Yarrow

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(Redirected from Achillea millefolium)
This page is about the plant named Yarrow. For other uses, see Yarrow (disambiguation).
Yarrow
Yarrow
Yarrow (Achillea millefolium)
Scientific classification
Kingdom:Plantae
Division:Magnoliophyta
Class:Magnoliopsida
Order:Asterales
Family:Asteraceae
Genus:Achillea
Species:A. millefolium

Template:Taxobox section binomial botany

Yarrow (Achillea millefolium) is a common herb found throughout North America and Europe. It has finely divided, almost feathery leaves, and tiny white or yellow flowers that form a flat-topped cluster. It grows in fields and urban waste places, flowering throughout the summer. Can be planted to combat soil erosion because it is resistant to drought.

The herb is purported to be a diaphoretic, astringent, tonic, stimulant and mild aromatic. It contains isovalerianic acid, salicylic acid, asparagin, sterols, flavonoids, bitters, tannins, and coumarins. The plant also has a long history as a powerful 'healing herb' used topically for wounds, cuts and abrasions. The genus name Achillea is derived from mythical Greek character, Achilles, who reportedly carried it with his army to treat battle wounds. This medicinal action is also reflected in some of the common names mentioned below, such as Staunchweed and Soldier's Woundwort.

The stalks of yarrow are dried and used as a randomising agent in I Ching divination. The flowers of yarrow are sometimes eaten by the larvae of the Lime-speck Pug, Wormwood Pug and Tawny Speckled Pug moths and the leaves by that of the Common Pug and Tawny Speckled Pug.

Yarrow was also used before hops in brewing beer.

Synonyms for Yarrow include Bloodwort, Staunchweed, Nose Bleed, Milfoil, Knight's Milfoil, Old Man's Pepper, Soldier's Woundwort, Herbe Militaris, Thousand Weed, Carpenter's Weed, Sanguinary, Devil's Plaything, Bad Man's Plaything, Devil's Nettle and Yarroway.

The English name Yarrow comes from the Saxon and Dutch words 'Gearwe' and 'Yerw' respectively.

Human uses

As mentioned above, yarrow has seen historical use as a medicine, mainly because of its astringent effects. Decoctions have been used to treat inflammations such as piles (hemorrhoids), and also headaches. It has also been thought to both stop bleeding, as well as promote it. Infusions of Yarrow, taken both internally and externally, are said to speed recovery from severe bruising. The most medicinally active part of the plant are the flowering tops. They also have a mild stimulant effect, and have been used as a snuff. Today, yarrow is valued mainly for its action in colds and influenza, and also for its effect on the circulatory, digestive, and urinary systems.

Yarrow has also been used as a food, and was very popular as a vegetable in the 17th century. The younger leaves are said to be a pleasant leaf vegetable when cooked as spinach, or in a soup. Yarrow is sweet with a slight bitter taste.

The flowers, rich in chemicals are converted by steam into anti-allergenic compounds. The flowers are used for various allergic mucus problems, including hay fever. Harvest during summer and autumn. Drink the infused flower for upper respiratory phlegm or use externally as a wash for eczema. Inhale for hay fever and mild asthma, use fresh in boiling water.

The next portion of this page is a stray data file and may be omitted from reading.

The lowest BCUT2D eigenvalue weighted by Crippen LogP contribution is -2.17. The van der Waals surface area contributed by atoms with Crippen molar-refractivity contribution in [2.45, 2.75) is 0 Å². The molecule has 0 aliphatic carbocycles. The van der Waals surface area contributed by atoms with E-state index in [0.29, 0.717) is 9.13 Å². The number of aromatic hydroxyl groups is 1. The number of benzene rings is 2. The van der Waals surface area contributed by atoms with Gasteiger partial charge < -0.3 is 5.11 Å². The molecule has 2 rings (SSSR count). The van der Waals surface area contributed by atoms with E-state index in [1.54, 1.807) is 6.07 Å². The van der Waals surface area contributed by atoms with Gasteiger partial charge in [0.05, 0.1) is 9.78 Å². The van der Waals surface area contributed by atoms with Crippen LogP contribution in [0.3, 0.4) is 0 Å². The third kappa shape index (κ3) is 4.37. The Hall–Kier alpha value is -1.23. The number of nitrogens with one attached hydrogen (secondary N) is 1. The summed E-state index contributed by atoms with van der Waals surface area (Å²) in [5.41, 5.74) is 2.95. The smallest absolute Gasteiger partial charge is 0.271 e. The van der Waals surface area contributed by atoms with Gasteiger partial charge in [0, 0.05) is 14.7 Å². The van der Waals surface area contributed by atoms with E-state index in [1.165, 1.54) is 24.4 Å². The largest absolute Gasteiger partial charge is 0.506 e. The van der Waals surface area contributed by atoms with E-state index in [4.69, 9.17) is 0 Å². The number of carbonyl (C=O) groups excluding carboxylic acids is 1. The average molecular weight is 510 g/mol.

The dark blue essential oil, extracted by steam distillation of the flowers, is generally used as an anti-inflammatory or in chest rubs for colds and influenza. Massage oil for inflamed joints, dilute 5-10 drops yarrow oil in 25ml infused St. John's wort oil. A chest rub can be made for chesty colds and influenza, combine with eucalyptus, peppermint, hyssop, or thyme oils, diluting a total of 20 drops of oil in 25ml almond or sunflower oil.

The leaves encourage clotting, so it can be used fresh for nosebleeds. However, inserting a leaf in the nostril may also start a nosebleed; this was once done to relieve migraines. Harvest throughout the growing season.

The aerial parts are used for phlegm conditions, as a bitter digestive tonic to encourage bile flow, and as a diuretic. The aerial parts act as a tonic for the blood, stimulate the circulation, and can be used for high blood pressure. Also useful in menstrual disorders, and as an effective sweating remedy to bring down fevers. Harvest during flowering. The tincture is used for urinary disorders or menstrual problems. Prescribed for cardiovascular complaints. Soak a pad in an infusion or dilute tincture to soothe varicose veins.

Caution

In rare cases, yarrow can cause severe allergic skin rashes; prolonged use can increase the skin's photosensitivity. Avoid large doses in pregnancy because the herb is a uterine stimulant.

External links

Section Eclectic herbal information

  • Achillea millefolium (Yarrow) (http://www.ibiblio.org/herbmed/eclectic/kings/achillea.html) King's American Dispensatory @ Henriette's Herbal
  • Yarrow (http://www.botanical.com/botanical/mgmh/y/yarrow02.html) Mrs. Grieve's "A Modern Herbal" @ Botanical.com

Section Herbal information

  • Achillea millefolium (Yarrow) (http://www.herbmed.org/herbs/herb13.htm) HerbMed
  • Yarrow (http://www.healthy.net/library/books/hoffman/materiamedica/yarrow.htm) Herbalist David Hoffmann @ Health World

Section Pictures

de:Gemeine Schafgarbe fr:Achillée millefeuille lt:Paprastoji kraujažolė nl:Gewoon duizendblad pl:Krwawnik pospolity fi:Siankärsämö sv:Röllika

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